A conversation on how the trailblazing Linde Laboratory renovation influenced the future of green construction on campus
In 2010, Caltech transformed a 1930s–era astrophysics laboratory into a cutting-edge, sustainable facility for the Ronald and Maxine Linde Center for Global Environmental Science. The Linde Laboratory for Global Environmental Science earned a LEED Platinum rating and won a Los Angeles Conservancy Preservation Award.
Uncertain of success, the construction team piloted revolutionary approaches to green building, buoyed by institutional support and a gift from Foster and Coco Stanback. Fuel cells and solar panels supply power and heat water. Specialized laboratory equipment powers itself down when not in active use. A telescope shaft at the core of the building now beams natural sunlight to the basement. Submeters initially measured energy use down to the level of individual outlets and fixtures to help building occupants find opportunities to conserve.
As Caltech expands its efforts in sustainability research—and practice—we asked two people involved in the renovation to share what they learned from the project and how those lessons have changed construction on campus.
Nathan Dalleska serves as the lead laboratory administrator for the Linde Laboratory for Global Environmental Science. John Onderdonk, a longtime leader in campus sustainability, serves as the assistant vice president for facilities operations and services.
"We learned that we can put a lot of science into a historic space, which is a big win because it's the appropriate use of the historic core of campus."
Overall, how do you feel about the renovation?
Dalleska: It is a surprisingly good space for science, even though the sizes and layouts of the lab spaces were constrained.
Onderdonk: We set the bar super high. There were many constraints: protect the historic features, modernize to support science labs, and achieve bleeding-edge sustainability. We learned a lot!
What succeeded beyond your expectations?
Onderdonk: We learned that we can put a lot of science into a historic space, which is a big win because it's the appropriate use of the historic core of campus. We have a saying in facilities, "The most efficient building is the one we don't have to build," and in this case, it absolutely made sense to renovate and modernize versus scrap and build new. There would be a lot lost, not just in terms of dollars.
Also, in trying to make the building energy self-sufficient, we tried out a Bloom fuel cell, which generates electricity from natural gas, and it worked so well that now we have four megawatts of fuel cells across the campus.
Dalleska: Another big success was the medium-chilled-water loop. Most buildings are cooled with water that is close to freezing, and getting it that cold takes a lot of energy. Our medium-chilled-water system is closer to 60 degrees [Fahrenheit], and that enabled the design to separate fresh air flow from laboratory cooling, which cuts energy use.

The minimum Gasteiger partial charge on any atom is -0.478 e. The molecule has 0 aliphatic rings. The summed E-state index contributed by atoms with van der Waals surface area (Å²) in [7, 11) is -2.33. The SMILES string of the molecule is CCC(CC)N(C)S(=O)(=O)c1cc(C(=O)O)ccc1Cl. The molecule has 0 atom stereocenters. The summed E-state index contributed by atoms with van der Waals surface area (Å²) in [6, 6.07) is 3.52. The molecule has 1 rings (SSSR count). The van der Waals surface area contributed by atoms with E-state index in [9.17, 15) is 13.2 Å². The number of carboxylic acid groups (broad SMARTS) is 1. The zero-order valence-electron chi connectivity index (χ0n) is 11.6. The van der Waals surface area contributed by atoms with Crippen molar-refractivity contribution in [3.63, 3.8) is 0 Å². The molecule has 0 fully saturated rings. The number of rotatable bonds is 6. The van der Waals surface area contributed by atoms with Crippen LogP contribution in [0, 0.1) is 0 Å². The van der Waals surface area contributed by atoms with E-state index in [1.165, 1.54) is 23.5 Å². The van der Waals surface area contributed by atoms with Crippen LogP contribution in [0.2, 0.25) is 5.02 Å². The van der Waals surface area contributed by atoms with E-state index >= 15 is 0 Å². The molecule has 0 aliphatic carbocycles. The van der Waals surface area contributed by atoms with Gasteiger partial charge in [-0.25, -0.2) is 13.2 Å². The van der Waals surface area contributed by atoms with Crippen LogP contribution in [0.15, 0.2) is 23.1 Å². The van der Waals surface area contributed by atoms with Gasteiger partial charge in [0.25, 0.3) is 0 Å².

Onderdonk: Heating, ventilation and air conditioning [HVAC] is usually the biggest energy use in campus buildings, so that's important.
Dalleska: Some labs need high airflow because of chemicals they use. But in places that don't, we use a technology called chilled ceilings to keep the air temperature exceptionally stable, which is important for instruments. There are metal panels on the ceiling that the cool water runs through. Warm air cools when it runs into the panels. The system wouldn't work with colder water because the panels would condense and drip.
Onderdonk: Since then, we've installed this technology elsewhere on campus.
What did you try in the Linde Laboratory that you will do differently in future projects?
Onderdonk: For me, the big takeaway was how we frame sustainability at Caltech. While the LEED ratings and traditional construction approaches are oriented toward individual buildings, we have to look at the campus as an integrated system. The utilities and buildings are all connected, from the upgraded cooling towers at the central plant [LINK to companion article] to the new labs and the renewed historic spaces. To make the biggest efficiency and sustainability gains, we need to look at the campus, its buildings and all its infrastructure holistically.
We also learned the drawbacks of extensive submetering down to the level of plugs and light fixtures.
Dalleska: As users, we wanted that data.
Onderdonk: Of course, but we got so much data that we couldn't process and analyze it, and we couldn't maintain the submetering infrastructure. We also realized that knowing electricity consumption at the plug level didn't give us much additional actional information to significantly reduce consumption. The big energy-savings wins are going to be things like the air handling systems. With the future Resnick Sustainability Center, we still want to submeter, but with a focus on the larger energy consumers in the building.
These and other lessons learned will continue to inform and influence the way we operate our campus, utilities and our buildings well into the future. Similar to what we did in Linde, we are continually exploring ways to become more sustainable and resilient while we stay laser focused on how we can best support the research and education mission at Caltech.